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The first Apple iPhone launched in the US in 2007, priced at a confident $600. Particularly confident given it was a completely new product for Apple, launching into a brand new market. Despite this, it found a core audience prepared to pay over the odds to own this new market disruptor. In return, these individuals came to be regarded as thought leaders, their early reviews shaping wider market opinion on the iPhone, and helping springboard it into the mass market.

These initial purchasers are known in marketing as ‘early adopters’, and they are a small but critical segment of buyers. The term comes from Everett Rogers’ ‘Diffusion of innovations’ theory, a model that charts how new products or ideas move from launch to an established market position.

Diffusion of innovations chart

For businesses, being an early adopter of a winning technology can have far-reaching benefits through the length and breadth of their business: gaining advantage over their competitors, increasing productivity or lowering costs. For the technology company, finding their first believers can kick-start their product into the mainstream, and have a fundamental impact on its evolution and market dissemination.

The argument for early adoption

In the digital age, robust, fit-for-purpose software ranks alongside competent staff and cash flow as a business-critical asset. So it stands to reason that business owners take new software purchases seriously. 

However, evaluating software is not just high pressure, but highly complex. As business needs are so specialised, it’s not a given that the market leader is the best choice for their business. It depends on a number of factors – functionality, cost, time to roll out – which business leaders need to carefully assess before making a decision. 

With technology continually improving, new software products often trump their longstanding rivals by taking advantage of these advancements. Smaller tech companies move more quickly than their larger rivals, meaning they can bring innovations to market swiftly, and in turn benefit their clients through creating a competitive edge.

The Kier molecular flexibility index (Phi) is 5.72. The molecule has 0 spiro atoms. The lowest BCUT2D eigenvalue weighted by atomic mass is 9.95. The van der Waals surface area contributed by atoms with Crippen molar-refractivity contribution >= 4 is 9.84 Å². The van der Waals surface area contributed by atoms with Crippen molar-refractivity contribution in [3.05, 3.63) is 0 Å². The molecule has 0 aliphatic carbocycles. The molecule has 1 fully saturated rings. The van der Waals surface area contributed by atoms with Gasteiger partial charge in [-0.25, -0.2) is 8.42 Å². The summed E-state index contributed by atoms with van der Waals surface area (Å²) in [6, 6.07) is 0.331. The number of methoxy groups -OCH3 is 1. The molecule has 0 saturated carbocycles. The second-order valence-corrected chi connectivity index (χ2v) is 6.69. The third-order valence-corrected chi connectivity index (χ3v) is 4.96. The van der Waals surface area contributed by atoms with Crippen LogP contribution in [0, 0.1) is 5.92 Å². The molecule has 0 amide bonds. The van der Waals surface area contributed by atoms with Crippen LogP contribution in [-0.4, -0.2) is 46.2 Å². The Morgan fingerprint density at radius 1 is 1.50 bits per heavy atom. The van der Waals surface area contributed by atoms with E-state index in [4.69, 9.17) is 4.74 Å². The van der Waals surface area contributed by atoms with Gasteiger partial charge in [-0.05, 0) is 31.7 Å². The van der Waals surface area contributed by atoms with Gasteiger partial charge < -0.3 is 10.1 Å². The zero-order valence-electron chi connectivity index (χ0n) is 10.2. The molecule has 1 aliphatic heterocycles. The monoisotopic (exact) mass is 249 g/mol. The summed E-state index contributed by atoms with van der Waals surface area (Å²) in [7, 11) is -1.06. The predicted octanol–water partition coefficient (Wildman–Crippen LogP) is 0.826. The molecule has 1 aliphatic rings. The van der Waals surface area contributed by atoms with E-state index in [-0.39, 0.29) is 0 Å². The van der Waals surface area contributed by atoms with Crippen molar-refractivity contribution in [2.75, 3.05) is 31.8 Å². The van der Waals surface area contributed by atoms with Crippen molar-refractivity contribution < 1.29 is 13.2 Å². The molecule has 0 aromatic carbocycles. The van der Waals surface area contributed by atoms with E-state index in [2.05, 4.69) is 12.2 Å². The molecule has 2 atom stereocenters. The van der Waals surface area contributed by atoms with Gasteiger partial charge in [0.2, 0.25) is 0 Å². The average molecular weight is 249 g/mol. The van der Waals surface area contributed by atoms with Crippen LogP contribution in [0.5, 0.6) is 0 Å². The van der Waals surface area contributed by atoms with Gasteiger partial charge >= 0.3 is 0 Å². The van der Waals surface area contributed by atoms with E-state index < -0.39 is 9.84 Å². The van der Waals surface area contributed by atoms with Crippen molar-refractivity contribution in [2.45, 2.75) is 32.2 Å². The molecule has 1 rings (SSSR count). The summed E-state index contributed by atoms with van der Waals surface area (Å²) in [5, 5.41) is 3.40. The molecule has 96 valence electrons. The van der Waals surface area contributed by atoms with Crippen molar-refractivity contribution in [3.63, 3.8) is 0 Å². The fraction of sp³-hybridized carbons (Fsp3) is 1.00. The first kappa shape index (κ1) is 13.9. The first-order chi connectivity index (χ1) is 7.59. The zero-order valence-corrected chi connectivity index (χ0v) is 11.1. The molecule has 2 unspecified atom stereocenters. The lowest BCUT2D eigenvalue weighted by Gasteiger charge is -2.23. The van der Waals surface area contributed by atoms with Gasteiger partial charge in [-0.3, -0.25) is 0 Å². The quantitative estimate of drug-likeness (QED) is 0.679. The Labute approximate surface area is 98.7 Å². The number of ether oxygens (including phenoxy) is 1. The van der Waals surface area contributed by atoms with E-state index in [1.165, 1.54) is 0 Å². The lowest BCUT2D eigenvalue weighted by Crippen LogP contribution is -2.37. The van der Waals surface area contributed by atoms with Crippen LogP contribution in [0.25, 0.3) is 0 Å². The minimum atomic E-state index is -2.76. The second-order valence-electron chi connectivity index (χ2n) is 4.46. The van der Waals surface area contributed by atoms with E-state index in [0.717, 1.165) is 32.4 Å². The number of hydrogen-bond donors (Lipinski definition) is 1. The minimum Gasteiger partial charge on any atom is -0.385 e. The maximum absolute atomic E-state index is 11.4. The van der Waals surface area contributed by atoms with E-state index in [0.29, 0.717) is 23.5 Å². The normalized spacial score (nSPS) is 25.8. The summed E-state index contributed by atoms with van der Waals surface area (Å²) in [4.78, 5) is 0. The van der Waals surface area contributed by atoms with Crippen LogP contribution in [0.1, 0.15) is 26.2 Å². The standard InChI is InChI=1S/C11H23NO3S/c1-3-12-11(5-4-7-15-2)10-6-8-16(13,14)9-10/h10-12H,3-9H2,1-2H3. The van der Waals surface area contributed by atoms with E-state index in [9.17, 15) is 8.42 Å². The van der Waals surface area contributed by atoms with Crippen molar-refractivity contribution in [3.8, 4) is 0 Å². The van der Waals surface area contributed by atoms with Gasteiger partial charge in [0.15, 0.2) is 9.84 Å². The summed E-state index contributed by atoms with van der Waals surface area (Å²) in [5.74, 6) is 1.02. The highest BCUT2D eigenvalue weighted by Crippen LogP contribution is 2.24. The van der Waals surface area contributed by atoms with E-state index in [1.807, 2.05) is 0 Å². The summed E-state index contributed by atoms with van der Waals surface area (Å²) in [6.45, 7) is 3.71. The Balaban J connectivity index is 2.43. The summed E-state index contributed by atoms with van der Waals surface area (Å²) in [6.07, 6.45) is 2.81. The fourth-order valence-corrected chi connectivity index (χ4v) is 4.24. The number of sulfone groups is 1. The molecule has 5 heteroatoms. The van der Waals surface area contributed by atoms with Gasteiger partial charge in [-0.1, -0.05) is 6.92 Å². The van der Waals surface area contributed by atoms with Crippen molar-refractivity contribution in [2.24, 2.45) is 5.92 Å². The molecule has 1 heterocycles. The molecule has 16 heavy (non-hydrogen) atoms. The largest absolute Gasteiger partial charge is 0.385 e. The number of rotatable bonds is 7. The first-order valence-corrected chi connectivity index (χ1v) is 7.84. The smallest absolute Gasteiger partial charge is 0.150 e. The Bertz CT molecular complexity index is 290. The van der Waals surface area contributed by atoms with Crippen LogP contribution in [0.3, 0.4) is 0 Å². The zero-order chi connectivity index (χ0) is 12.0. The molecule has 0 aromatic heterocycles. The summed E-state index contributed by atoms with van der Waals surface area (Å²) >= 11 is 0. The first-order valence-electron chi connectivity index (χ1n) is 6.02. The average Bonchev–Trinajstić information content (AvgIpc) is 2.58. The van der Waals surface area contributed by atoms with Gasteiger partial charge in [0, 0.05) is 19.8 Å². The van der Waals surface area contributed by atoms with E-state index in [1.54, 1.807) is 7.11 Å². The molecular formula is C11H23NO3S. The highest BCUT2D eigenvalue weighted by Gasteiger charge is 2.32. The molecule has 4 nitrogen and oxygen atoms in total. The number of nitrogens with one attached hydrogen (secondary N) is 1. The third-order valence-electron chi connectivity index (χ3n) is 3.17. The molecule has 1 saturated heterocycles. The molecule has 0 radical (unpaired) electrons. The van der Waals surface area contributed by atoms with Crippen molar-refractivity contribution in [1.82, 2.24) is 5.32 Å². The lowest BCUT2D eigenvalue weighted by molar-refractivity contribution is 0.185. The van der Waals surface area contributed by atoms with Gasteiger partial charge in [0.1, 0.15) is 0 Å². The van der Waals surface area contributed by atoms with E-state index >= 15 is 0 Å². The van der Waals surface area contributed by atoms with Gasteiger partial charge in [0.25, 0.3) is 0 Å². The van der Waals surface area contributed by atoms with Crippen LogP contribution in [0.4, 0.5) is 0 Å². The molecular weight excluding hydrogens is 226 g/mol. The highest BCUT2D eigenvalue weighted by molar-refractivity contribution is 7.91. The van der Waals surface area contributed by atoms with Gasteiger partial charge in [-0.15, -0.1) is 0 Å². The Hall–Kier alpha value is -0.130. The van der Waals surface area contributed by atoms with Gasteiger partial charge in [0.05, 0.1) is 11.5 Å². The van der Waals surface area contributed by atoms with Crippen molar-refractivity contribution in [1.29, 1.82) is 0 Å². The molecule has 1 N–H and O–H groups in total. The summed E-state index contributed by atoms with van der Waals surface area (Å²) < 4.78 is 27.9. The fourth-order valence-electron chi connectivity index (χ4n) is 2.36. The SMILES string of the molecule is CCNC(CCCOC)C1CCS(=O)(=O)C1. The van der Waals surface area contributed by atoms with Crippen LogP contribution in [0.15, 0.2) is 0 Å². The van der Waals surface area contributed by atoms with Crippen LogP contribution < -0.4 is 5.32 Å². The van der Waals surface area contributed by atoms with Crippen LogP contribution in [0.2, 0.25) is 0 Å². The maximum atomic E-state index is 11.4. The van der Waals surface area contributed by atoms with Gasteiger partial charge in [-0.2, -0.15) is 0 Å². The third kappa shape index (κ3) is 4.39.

In general terms, the central benefit of early adoption is a competitive edge via early access to a software that will save time or money. This can be through strategies such as:

  • Automating processes previously done manually
  • Improving efficiency
  • Streamlining business operations
  • Providing enhanced insights
  • Improving customer communications to increase retention

Obviously, the earlier businesses implement these time- and money-saving changes, the earlier they reap these benefits.

A mutually beneficial relationship

Another key advantage for early adopters is the support from the software business itself. As an initial client, the business will be heavily invested in the adopter’s success, and keen to work closely with them and champion their business. For younger or smaller businesses, this advocacy can be a powerful persuading factor. The chance to be a ‘big fish in a small pond’ can be advantageous, as the business has a voice within the software company and chance to work in partnership.

Early adopters will generally get top-tier customer service, and may even benefit from additional product enhancements, such as custom functionality, to assist the successful uptake of the technology within their business. In turn, working closely with their customer helps the software business gain deeper insight into their target buyer’s needs. 

Additionally, the software business hopes to kick-start adoption through a positive endorsement of their product, either through word of mouth or ideally a case study they can use to win future customers. 

Characteristics of the early adopter

Early adopters are business pioneers, generally younger or newly appointed, who are hungry to find progressive solutions that solve legacy challenges. They have vision beyond imitating competitors, and industry knowledge that allows them to confidently anticipate the future of the market.

Positioning themselves at the forefront of change, they often come to be regarded as thought leaders within their space, their influence rising at the same time as  the uptake of the software. This is often furthered through collaborations with the software company down the line, such as public speaking engagements or other promotional partnerships. 

Early adoption in the automotive industry

R3DT is a virtual reality tool for industrial engineers, which replaces physical prototyping with VR. This new tool allows users to create, mould and revise designs with their hands, using motion tracking technology from Ultraleap, within a virtual environment.

In the automotive industry, car assembly lines must be mocked up before it is built, to help recognise flaws, in a process known as cardboard engineering. While this testing phase helps identify issues, it’s still a substantial and lengthy process.

R3DT has allowed early adopters to dramatically cut prototyping time, as well as providing an enhanced insight into potential issues. One major automotive partner has saved an average of 30% of costs on the prototyping phase, and reduced their deployment time by weeks.

A strategic investment

There’s a reason not everyone is an early adopter: not everyone can be. Knowledgeable, adventurous, instinctive and bold, early adopters do not tend to be mere business leaders in title, but natural leaders in life. While the energy and effort required to find a ‘best fit’ product can require a steeper upfront cost than following the status quo, those willing to make the investment can find it’s a strategy that pays off far into the future, both for their business, and their own personal reputation.

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